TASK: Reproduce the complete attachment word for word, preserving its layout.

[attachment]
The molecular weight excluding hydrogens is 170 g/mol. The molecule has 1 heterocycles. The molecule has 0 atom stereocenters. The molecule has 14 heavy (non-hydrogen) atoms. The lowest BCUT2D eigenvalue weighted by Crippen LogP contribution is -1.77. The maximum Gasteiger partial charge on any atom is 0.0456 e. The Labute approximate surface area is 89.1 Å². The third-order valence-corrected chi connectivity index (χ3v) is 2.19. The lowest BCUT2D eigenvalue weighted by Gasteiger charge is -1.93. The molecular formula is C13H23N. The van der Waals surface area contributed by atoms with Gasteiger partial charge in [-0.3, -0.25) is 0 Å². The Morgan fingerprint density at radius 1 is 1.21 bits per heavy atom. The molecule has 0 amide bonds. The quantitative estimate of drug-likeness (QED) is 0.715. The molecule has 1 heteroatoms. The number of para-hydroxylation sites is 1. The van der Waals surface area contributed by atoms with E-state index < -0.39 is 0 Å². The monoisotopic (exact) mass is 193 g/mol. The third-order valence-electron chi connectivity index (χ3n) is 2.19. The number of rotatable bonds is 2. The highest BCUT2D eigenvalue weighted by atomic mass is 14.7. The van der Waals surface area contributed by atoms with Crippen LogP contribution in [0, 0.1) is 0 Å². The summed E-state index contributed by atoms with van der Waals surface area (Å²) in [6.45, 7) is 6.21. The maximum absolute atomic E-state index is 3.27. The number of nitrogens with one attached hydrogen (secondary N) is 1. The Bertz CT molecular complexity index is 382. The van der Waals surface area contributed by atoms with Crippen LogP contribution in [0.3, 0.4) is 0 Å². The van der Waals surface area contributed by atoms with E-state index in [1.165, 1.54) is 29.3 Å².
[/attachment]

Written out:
The molecular weight excluding hydrogens is 170 g/mol. The molecule has 1 heterocycles. The molecule has 0 atom stereocenters. The molecule has 14 heavy (non-hydrogen) atoms. The lowest BCUT2D eigenvalue weighted by Crippen LogP contribution is -1.77. The maximum Gasteiger partial charge on any atom is 0.0456 e. The Labute approximate surface area is 89.1 Å². The third-order valence-corrected chi connectivity index (χ3v) is 2.19. The lowest BCUT2D eigenvalue weighted by Gasteiger charge is -1.93. The molecular formula is C13H23N. The van der Waals surface area contributed by atoms with Gasteiger partial charge in [-0.3, -0.25) is 0 Å². The Morgan fingerprint density at radius 1 is 1.21 bits per heavy atom. The molecule has 0 amide bonds. The quantitative estimate of drug-likeness (QED) is 0.715. The molecule has 1 heteroatoms. The number of para-hydroxylation sites is 1. The van der Waals surface area contributed by atoms with E-state index < -0.39 is 0 Å². The monoisotopic (exact) mass is 193 g/mol. The third-order valence-electron chi connectivity index (χ3n) is 2.19. The number of rotatable bonds is 2. The highest BCUT2D eigenvalue weighted by atomic mass is 14.7. The van der Waals surface area contributed by atoms with Crippen LogP contribution in [0, 0.1) is 0 Å². The summed E-state index contributed by atoms with van der Waals surface area (Å²) in [6.45, 7) is 6.21. The maximum absolute atomic E-state index is 3.27. The number of nitrogens with one attached hydrogen (secondary N) is 1. The Bertz CT molecular complexity index is 382. The van der Waals surface area contributed by atoms with Crippen LogP contribution in [0.3, 0.4) is 0 Å². The van der Waals surface area contributed by atoms with E-state index in [1.165, 1.54) is 29.3 Å².